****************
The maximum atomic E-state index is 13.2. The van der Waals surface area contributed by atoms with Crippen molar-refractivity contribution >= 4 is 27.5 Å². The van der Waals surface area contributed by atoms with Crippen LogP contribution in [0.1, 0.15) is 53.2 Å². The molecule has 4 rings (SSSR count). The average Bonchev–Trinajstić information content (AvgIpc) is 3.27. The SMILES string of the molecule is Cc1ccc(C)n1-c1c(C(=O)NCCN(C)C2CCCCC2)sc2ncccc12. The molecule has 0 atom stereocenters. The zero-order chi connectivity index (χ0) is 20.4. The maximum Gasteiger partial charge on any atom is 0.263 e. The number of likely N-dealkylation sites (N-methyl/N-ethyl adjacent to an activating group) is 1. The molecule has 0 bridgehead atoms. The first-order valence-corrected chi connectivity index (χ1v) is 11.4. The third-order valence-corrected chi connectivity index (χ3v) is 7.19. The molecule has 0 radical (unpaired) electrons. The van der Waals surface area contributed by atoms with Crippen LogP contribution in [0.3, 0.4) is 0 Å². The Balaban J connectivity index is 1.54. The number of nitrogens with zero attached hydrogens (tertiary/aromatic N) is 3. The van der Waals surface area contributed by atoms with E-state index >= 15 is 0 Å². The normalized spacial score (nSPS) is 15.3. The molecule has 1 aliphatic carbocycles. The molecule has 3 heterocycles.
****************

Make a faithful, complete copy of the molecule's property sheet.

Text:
The maximum atomic E-state index is 13.2. The van der Waals surface area contributed by atoms with Crippen molar-refractivity contribution >= 4 is 27.5 Å². The van der Waals surface area contributed by atoms with Crippen LogP contribution in [0.1, 0.15) is 53.2 Å². The molecule has 4 rings (SSSR count). The average Bonchev–Trinajstić information content (AvgIpc) is 3.27. The SMILES string of the molecule is Cc1ccc(C)n1-c1c(C(=O)NCCN(C)C2CCCCC2)sc2ncccc12. The molecule has 0 atom stereocenters. The zero-order chi connectivity index (χ0) is 20.4. The maximum Gasteiger partial charge on any atom is 0.263 e. The number of likely N-dealkylation sites (N-methyl/N-ethyl adjacent to an activating group) is 1. The molecule has 0 bridgehead atoms. The first-order valence-corrected chi connectivity index (χ1v) is 11.4. The third-order valence-corrected chi connectivity index (χ3v) is 7.19. The molecule has 0 radical (unpaired) electrons. The van der Waals surface area contributed by atoms with Crippen LogP contribution in [0.3, 0.4) is 0 Å². The Balaban J connectivity index is 1.54. The number of nitrogens with zero attached hydrogens (tertiary/aromatic N) is 3. The van der Waals surface area contributed by atoms with E-state index >= 15 is 0 Å². The normalized spacial score (nSPS) is 15.3. The molecule has 1 aliphatic carbocycles. The molecule has 3 heterocycles.